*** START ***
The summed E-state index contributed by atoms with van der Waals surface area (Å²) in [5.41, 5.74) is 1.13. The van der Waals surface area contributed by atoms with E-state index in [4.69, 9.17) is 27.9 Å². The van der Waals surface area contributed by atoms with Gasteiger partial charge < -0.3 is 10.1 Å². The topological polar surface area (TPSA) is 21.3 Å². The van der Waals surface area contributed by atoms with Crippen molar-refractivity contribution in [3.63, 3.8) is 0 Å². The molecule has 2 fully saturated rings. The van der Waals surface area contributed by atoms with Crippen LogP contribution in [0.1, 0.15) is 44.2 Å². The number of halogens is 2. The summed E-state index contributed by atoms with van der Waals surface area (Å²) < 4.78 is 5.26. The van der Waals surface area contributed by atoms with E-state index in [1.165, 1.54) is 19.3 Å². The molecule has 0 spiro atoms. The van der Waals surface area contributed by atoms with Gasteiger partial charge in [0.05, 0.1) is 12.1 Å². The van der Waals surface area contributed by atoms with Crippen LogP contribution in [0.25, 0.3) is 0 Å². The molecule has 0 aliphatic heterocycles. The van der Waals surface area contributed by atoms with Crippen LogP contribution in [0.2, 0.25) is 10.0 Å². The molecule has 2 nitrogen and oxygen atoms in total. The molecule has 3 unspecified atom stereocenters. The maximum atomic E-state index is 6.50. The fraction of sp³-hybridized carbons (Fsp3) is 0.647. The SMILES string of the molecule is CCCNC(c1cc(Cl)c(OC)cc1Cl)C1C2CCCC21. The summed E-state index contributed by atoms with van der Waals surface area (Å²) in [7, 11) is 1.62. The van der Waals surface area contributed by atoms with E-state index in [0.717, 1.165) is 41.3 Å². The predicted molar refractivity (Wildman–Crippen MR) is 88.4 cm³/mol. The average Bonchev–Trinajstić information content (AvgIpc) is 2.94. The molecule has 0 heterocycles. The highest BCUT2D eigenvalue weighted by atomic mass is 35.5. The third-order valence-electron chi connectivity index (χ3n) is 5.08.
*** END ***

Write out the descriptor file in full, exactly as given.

The summed E-state index contributed by atoms with van der Waals surface area (Å²) in [5.41, 5.74) is 1.13. The van der Waals surface area contributed by atoms with E-state index in [4.69, 9.17) is 27.9 Å². The van der Waals surface area contributed by atoms with Gasteiger partial charge < -0.3 is 10.1 Å². The topological polar surface area (TPSA) is 21.3 Å². The van der Waals surface area contributed by atoms with Crippen molar-refractivity contribution in [3.63, 3.8) is 0 Å². The molecule has 2 fully saturated rings. The van der Waals surface area contributed by atoms with Crippen LogP contribution in [0.1, 0.15) is 44.2 Å². The number of halogens is 2. The summed E-state index contributed by atoms with van der Waals surface area (Å²) < 4.78 is 5.26. The van der Waals surface area contributed by atoms with E-state index in [1.165, 1.54) is 19.3 Å². The molecule has 0 spiro atoms. The van der Waals surface area contributed by atoms with Gasteiger partial charge in [0.05, 0.1) is 12.1 Å². The van der Waals surface area contributed by atoms with Crippen LogP contribution in [0.25, 0.3) is 0 Å². The molecule has 0 aliphatic heterocycles. The van der Waals surface area contributed by atoms with Crippen LogP contribution in [0.2, 0.25) is 10.0 Å². The molecule has 2 nitrogen and oxygen atoms in total. The molecule has 3 unspecified atom stereocenters. The maximum atomic E-state index is 6.50. The fraction of sp³-hybridized carbons (Fsp3) is 0.647. The SMILES string of the molecule is CCCNC(c1cc(Cl)c(OC)cc1Cl)C1C2CCCC21. The summed E-state index contributed by atoms with van der Waals surface area (Å²) in [7, 11) is 1.62. The van der Waals surface area contributed by atoms with E-state index in [0.717, 1.165) is 41.3 Å². The predicted molar refractivity (Wildman–Crippen MR) is 88.4 cm³/mol. The average Bonchev–Trinajstić information content (AvgIpc) is 2.94. The molecule has 0 heterocycles. The highest BCUT2D eigenvalue weighted by atomic mass is 35.5. The third-order valence-electron chi connectivity index (χ3n) is 5.08.